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Cognition. 2008 Nov;109(2):287-94. doi: 10.1016/j.cognition.2008.09.004. Epub 2008 Nov 8.

Sensory load incurs conceptual processing costs.

Author information

1
Department of Psychology, Université Catholique de Louvain (UCL), ECSA Unit, Louvain-la-Neuve, Belgium. Nicolas.Vermeulen@uclouvain.be

Abstract

Theories of grounded cognition propose that modal simulations underlie cognitive representation of concepts [Barsalou, L. W. (1999). Perceptual symbol systems. Behavioral and Brain Sciences, 22(4), 577-660; Barsalou, L. W. (2008). Grounded cognition. Annual Review of Psychology, 59, 617-645]. Based on recent evidence of modality-specific resources in perception, we hypothesized that verifying properties of concepts encoded in different modalities are hindered more by perceptual short-term memory load to the same versus different sensory modality as that used to process the property. We manipulated load to visual and auditory modalities by having participants store one or three items in short-term memory during property verification. In the high (but not low) load condition, property verification took longer when the property (e.g., yellow) involved the same modality as that used by the memory load (e.g., pictures). Interestingly, similar interference effects were obtained on the conceptual verification and on the memory task. These findings provide direct support for the view that conceptual processing relies on simulation in modality-specific systems.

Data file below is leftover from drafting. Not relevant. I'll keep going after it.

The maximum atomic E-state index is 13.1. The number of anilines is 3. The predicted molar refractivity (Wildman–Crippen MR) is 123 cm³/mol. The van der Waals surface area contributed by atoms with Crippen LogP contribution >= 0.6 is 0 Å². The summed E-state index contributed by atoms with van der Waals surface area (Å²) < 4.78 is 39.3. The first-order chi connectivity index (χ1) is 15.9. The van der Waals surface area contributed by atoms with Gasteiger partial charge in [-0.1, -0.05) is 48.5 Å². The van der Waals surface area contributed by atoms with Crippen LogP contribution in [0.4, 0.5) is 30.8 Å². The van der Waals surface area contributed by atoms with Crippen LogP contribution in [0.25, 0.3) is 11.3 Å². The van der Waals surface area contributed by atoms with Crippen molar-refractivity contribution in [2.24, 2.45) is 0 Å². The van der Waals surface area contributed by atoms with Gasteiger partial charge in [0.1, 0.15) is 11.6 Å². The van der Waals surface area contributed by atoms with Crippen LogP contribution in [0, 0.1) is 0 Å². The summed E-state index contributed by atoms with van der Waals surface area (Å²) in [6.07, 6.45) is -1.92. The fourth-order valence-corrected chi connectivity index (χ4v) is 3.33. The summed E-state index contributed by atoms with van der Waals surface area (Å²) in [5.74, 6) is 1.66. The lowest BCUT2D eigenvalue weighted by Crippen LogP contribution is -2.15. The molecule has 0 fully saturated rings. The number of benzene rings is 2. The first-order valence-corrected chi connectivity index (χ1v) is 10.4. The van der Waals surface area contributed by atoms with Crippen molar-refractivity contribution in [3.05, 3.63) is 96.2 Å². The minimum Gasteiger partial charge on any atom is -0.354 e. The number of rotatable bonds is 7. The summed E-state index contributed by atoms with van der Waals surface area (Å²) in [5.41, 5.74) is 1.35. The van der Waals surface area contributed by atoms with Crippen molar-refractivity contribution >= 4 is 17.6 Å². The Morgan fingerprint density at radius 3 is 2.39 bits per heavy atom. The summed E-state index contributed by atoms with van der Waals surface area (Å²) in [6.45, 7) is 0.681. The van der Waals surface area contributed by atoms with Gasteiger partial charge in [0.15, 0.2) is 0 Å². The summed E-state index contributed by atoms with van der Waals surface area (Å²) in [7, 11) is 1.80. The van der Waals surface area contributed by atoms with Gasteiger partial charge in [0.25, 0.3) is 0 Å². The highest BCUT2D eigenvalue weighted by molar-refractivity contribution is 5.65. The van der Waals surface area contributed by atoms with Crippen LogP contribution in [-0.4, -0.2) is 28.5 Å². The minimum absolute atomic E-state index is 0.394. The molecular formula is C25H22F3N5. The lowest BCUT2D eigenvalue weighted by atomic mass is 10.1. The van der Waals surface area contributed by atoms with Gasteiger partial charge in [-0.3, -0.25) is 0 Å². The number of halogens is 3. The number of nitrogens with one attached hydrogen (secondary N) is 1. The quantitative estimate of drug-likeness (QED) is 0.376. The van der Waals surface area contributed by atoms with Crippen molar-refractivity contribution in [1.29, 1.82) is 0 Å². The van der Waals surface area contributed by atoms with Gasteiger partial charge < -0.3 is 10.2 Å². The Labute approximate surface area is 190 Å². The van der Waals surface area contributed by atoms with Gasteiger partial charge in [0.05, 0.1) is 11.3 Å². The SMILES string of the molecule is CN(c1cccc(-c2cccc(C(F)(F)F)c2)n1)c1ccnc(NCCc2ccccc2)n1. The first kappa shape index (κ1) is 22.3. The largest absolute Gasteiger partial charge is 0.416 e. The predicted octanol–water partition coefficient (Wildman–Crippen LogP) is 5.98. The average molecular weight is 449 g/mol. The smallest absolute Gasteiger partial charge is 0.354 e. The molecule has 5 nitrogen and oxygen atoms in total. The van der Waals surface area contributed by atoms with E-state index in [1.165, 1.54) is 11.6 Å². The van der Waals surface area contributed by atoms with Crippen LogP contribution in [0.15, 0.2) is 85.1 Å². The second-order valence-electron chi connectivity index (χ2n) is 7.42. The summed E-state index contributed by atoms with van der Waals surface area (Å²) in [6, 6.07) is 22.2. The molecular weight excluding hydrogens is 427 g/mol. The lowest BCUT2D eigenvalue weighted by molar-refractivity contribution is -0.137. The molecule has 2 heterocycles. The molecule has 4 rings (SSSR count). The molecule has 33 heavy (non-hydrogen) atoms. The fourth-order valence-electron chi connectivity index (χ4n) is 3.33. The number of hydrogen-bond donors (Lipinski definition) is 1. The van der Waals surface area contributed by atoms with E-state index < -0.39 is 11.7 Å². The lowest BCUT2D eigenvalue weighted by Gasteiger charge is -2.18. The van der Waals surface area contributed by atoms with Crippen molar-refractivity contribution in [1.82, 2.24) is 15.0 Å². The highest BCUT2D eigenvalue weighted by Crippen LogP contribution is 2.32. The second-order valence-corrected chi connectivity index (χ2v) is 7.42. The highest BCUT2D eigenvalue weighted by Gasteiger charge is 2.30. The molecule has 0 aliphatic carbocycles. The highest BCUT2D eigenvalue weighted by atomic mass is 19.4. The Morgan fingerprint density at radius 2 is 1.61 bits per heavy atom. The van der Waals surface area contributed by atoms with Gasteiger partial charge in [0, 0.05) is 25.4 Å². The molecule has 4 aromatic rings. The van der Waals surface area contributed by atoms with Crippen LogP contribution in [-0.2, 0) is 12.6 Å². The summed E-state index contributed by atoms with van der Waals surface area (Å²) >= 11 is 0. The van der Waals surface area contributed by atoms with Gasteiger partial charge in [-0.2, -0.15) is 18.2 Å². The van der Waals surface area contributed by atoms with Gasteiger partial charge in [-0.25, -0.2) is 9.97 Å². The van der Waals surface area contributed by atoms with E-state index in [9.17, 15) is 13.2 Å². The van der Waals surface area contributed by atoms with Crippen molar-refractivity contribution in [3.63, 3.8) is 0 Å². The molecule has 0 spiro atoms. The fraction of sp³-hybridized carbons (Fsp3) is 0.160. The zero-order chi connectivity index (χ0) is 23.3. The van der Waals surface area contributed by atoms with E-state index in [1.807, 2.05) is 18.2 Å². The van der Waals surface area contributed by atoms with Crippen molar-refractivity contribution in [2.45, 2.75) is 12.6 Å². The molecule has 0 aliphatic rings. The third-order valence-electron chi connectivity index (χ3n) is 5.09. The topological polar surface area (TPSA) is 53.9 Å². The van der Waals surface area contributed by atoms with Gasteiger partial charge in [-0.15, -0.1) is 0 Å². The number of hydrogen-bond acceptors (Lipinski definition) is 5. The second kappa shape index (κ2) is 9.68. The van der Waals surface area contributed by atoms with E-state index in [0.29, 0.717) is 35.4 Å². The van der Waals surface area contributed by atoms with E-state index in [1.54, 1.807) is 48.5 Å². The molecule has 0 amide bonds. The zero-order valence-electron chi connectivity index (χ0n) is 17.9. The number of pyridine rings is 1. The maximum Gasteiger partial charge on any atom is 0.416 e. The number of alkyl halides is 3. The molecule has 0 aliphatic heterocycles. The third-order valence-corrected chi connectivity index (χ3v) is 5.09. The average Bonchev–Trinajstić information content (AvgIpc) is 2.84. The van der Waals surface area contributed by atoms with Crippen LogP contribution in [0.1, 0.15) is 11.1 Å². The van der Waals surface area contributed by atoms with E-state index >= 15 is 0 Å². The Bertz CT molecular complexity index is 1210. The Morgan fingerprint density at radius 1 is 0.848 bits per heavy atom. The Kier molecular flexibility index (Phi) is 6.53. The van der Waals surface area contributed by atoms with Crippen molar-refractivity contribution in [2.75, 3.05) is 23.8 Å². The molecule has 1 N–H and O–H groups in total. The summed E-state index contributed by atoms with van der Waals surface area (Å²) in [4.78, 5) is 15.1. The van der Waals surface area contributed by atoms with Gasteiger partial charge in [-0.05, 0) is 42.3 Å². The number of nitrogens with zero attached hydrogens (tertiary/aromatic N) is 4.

PMID:
18996513
DOI:
10.1016/j.cognition.2008.09.004
[Indexed for MEDLINE]

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